A "certified historic structure" falls into at least one of the following categories:

National Register of Historic Places:

1. A property individually listed in the National Register of Historic Places
2. A contributing structure in a district listed in the National Register of Historic Places.

State Study List:
1. A property individually listed on the State Study List.
2. A contributing structure in a district listed on the State Study List.

Locally Designated:
1. An individually designated local historic property or landmark.
2. A contributing structure in a locally designated historic district.

(Verification of a property's status and more information on these categories may be obtained by contacting the Survey and National Register Branch of the State Historic Preservation Office).

What if a Property Has No Historic Designation? An owner whose property does not fall into one of the above categories may contact the State Historic Preservation Office and request that property be evaluated. Staff will require that in addition to the Green Sheet, the owner complete an application to the State Study List for presentation at the next regularly scheduled quarterly meeting of the National Register Advisory Committee.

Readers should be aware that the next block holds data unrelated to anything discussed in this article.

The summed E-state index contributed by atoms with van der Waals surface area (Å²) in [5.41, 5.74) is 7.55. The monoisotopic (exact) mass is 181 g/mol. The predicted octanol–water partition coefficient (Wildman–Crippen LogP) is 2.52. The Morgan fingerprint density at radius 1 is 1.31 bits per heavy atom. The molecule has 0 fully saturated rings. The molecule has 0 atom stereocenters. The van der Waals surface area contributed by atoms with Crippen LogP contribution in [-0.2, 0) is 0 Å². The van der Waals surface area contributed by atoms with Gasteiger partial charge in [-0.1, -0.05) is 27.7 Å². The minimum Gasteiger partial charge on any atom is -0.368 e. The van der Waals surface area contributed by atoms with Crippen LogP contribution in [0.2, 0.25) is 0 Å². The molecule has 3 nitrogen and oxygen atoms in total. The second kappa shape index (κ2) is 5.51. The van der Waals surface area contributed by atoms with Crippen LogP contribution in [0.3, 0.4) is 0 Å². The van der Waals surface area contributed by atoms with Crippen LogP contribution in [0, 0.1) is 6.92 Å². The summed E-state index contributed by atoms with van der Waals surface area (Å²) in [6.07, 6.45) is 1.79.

The Study List is composed of properties which have been determined to be potentially eligible for listing in the National Register of Historic Places. The Study List application is a three-page form that requests basic information about a property's history and appearance. The National Register Advisory Committee will consider the Study List application, and determine if the property is potentially eligible for listing in the National Register of Historic Places.

How to Start the Process: The certification process is usually initiated by the property owner, but others such as local historic preservation commission staff or restoration consultants may also submit an application on behalf of an owner. The applicant completes a "Request for Certification as a Historic Building" form (the "Green Sheet"), and forwards it to the Preservation Planner in the State Historic Preservation Office. A Green Sheet may also be obtained from the Preservation Planner.